Could Nurse Practitioners Soon be Treating Their Patients Online?

In the ER where I work, X-Rays and CT scans are read 24 hours-a-day by a radiologist.  Fortunately for the radiologists, those responsible for nighttime readings are located in Hawaii.  This setup provides these specialists with a better schedule (and location!) allowing physicians to avoid the dreaded overnight shift.  This practice has been used for quite some time in specialties where face-to-face patient interaction is typically unnecessary.  But could long-distance medicine become a day-to-day component of your life as a nurse practitioner?

What is Telemedicine?

According to the American Telemedicine Association, telemedicine refers to the transfer of medical information via email, video, smartphone, and other technology.  This field of medicine began about forty years ago and is rapidly expanding as technology becomes more integrated into the medical field.  It allows medical providers to consult, diagnose and treat patients without the traditional in-person interaction.  Currently, many websites offer these services.  Using sites like HealthcareMagic.com, InteractiveMD.com and HealthTap.com, patients can consult a physician online for a cost of $10 to $40 depending on the site. 

How is Telemedicine Currently Used?

The scope of telemedicine is constantly increasing.  Currently, it is used mainly in rural areas such as Nantucket, a town over an hour away from the nearest hospital, and Nebraska, a state where 89 out of 93 counties experience a shortage of mental health professionals.  Psychiatry, radiology, pathology, neurology and dermatology are the fields currently most involved in telemedicine as they lend themselves to a decreased amount of in-person interaction.  

The Veteran's Health Administration (VHA) utilizes telemedicine in many of it's facilities.  48,000 chronic disease patients are monitored in their homes through this technology.  These at-home services have cut cost of care for veteran's by reducing the number of hospital admissions.  Some prisons have also implemented telemedicine technology so potentially dangerous inmates do not require transfer to hospitals.

Insurers are also getting in on telemedicine technology.  WellPoint, the nation's second largest health insurer is planning to offer a new service to all of it's individual and employer-based plans allowing individuals to consult with physicians using laptop webcams.  The company hopes this will ultimately reduce the cost of patient care by decreasing the number of trips to the emergency room.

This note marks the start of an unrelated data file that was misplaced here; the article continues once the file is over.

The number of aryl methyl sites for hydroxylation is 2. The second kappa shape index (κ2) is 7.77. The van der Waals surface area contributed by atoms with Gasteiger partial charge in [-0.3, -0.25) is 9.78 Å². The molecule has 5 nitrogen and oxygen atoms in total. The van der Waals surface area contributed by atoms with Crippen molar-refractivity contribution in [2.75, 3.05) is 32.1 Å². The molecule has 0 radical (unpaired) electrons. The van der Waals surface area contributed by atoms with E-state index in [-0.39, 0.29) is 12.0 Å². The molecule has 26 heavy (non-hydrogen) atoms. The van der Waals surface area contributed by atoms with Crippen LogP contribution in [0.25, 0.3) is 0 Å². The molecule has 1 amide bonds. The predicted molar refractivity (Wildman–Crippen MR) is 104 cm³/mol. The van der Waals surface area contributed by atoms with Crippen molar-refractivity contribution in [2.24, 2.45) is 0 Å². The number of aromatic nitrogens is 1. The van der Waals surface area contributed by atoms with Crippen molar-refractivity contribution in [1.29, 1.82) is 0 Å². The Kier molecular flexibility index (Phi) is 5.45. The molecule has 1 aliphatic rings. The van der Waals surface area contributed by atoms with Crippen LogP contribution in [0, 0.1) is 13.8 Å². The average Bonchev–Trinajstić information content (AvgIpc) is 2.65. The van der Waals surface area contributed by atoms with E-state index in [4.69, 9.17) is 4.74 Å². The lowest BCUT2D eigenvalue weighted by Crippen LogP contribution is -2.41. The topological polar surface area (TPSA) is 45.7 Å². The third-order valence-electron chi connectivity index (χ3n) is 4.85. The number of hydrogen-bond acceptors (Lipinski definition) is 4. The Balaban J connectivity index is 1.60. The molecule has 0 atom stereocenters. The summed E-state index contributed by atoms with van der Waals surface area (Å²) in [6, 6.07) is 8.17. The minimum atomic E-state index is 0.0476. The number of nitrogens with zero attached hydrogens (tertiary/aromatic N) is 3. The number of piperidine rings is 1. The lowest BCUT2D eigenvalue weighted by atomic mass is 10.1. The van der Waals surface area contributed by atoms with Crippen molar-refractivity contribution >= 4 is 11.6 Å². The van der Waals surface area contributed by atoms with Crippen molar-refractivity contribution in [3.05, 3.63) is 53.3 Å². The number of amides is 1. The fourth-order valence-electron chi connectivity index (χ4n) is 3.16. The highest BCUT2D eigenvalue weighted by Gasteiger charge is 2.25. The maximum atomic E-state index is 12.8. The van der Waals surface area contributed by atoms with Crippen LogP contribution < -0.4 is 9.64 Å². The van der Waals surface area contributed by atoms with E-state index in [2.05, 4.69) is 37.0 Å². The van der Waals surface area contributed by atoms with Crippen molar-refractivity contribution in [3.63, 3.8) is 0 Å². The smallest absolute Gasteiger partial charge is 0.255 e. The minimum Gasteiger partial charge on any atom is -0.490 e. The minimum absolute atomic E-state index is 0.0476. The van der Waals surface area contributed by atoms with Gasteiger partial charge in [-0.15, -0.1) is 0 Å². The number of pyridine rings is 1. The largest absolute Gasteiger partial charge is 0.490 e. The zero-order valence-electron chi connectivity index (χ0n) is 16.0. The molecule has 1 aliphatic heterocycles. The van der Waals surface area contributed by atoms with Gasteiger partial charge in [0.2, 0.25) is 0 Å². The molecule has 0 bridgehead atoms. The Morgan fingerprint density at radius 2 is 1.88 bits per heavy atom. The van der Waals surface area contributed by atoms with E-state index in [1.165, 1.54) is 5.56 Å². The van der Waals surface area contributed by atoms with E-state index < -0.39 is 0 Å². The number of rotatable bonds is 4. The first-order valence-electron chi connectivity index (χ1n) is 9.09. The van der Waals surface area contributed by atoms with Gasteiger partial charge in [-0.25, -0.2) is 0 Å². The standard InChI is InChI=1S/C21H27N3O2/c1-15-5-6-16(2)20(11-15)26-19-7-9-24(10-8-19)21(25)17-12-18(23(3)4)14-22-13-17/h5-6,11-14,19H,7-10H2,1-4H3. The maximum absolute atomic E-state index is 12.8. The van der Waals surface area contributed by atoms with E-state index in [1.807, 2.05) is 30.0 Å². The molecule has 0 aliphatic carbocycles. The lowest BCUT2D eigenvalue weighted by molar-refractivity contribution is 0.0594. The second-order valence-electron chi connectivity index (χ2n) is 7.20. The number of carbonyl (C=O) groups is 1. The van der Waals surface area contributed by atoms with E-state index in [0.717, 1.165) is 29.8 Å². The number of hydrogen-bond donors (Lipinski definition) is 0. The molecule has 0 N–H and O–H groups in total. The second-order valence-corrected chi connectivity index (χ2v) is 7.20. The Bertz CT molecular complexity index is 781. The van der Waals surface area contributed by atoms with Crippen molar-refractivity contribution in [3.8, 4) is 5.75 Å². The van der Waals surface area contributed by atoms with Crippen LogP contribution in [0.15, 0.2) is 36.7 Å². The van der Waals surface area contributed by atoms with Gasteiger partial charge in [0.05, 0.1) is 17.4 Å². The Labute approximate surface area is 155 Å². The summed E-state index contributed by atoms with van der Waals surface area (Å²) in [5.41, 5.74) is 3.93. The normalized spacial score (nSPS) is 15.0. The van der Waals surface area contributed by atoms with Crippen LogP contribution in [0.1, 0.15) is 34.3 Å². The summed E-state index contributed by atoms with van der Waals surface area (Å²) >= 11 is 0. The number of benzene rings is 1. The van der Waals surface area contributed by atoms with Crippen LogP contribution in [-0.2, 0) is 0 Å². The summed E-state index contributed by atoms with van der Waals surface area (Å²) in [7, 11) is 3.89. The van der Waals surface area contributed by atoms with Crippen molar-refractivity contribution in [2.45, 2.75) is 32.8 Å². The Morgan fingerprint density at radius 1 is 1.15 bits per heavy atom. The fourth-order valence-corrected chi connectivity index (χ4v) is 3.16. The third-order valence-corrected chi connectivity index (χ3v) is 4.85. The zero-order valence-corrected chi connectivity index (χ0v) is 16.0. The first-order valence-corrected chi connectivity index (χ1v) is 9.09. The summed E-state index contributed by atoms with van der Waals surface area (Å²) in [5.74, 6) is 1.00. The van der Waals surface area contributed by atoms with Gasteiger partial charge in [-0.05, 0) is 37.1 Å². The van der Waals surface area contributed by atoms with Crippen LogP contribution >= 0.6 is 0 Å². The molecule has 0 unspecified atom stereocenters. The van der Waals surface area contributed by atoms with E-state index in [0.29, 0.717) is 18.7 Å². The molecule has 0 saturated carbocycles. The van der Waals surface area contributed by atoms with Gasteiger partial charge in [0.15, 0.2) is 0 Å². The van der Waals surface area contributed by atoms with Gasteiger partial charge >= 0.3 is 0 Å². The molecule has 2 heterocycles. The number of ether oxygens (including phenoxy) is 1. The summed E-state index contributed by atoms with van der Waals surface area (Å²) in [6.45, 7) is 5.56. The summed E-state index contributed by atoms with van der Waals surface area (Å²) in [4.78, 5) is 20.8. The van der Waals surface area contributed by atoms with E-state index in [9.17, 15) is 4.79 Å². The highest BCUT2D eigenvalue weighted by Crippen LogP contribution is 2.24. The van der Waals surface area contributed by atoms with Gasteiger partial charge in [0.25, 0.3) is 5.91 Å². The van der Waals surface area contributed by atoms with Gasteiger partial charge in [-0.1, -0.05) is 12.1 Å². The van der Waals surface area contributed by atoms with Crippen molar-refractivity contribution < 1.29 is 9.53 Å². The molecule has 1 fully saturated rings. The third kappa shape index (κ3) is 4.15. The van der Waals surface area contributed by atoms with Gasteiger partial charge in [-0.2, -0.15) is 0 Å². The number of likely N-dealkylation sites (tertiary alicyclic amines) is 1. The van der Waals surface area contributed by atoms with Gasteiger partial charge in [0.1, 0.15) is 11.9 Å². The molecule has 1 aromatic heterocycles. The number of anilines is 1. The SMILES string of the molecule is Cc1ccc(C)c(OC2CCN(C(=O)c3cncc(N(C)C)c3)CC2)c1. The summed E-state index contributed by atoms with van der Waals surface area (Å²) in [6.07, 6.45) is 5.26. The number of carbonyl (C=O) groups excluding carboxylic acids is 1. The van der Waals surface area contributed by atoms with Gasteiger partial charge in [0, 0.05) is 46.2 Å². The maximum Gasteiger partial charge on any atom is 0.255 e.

What are the Barriers to the Spread of Telemedicine?

The major barrier to the spread of this useful technology is reimbursement.  Currently, Medicare pays only for telemedicine visits in 'Health Professional Shortage Area' or in a county that is outside of a 'Metropolitan Statistical Area'.  The patient must also be present in a medical facility, not their own home. Medicaid programs have varying reimbursement programs for telemedicine services depending on state.

State laws also inhibit the scope of services provided by telemedicine websites.  For example, providers must often be licensed in the patient's home state to write prescriptions.  If the provider is treating an individual in a different state who needs a prescription, they will still have to visit a local medical provider for complete treatment. 

What Does the Future of Telemedicine Look Like?

Telemedicine holds great potential for improving the lives of patients and medical providers.  Imagine if you could work from home while still providing patient care.  Patients across the country will have greater access to primary care physicians and specialists alike as use of this technology increases.  As telemedicine increases in popularity, Medicare and Medicaid will recognize the decreased cost of care associated with this service and increase coverage. 

What do you think of telemedicine?  Can quality patient care be delivered safely via webcam?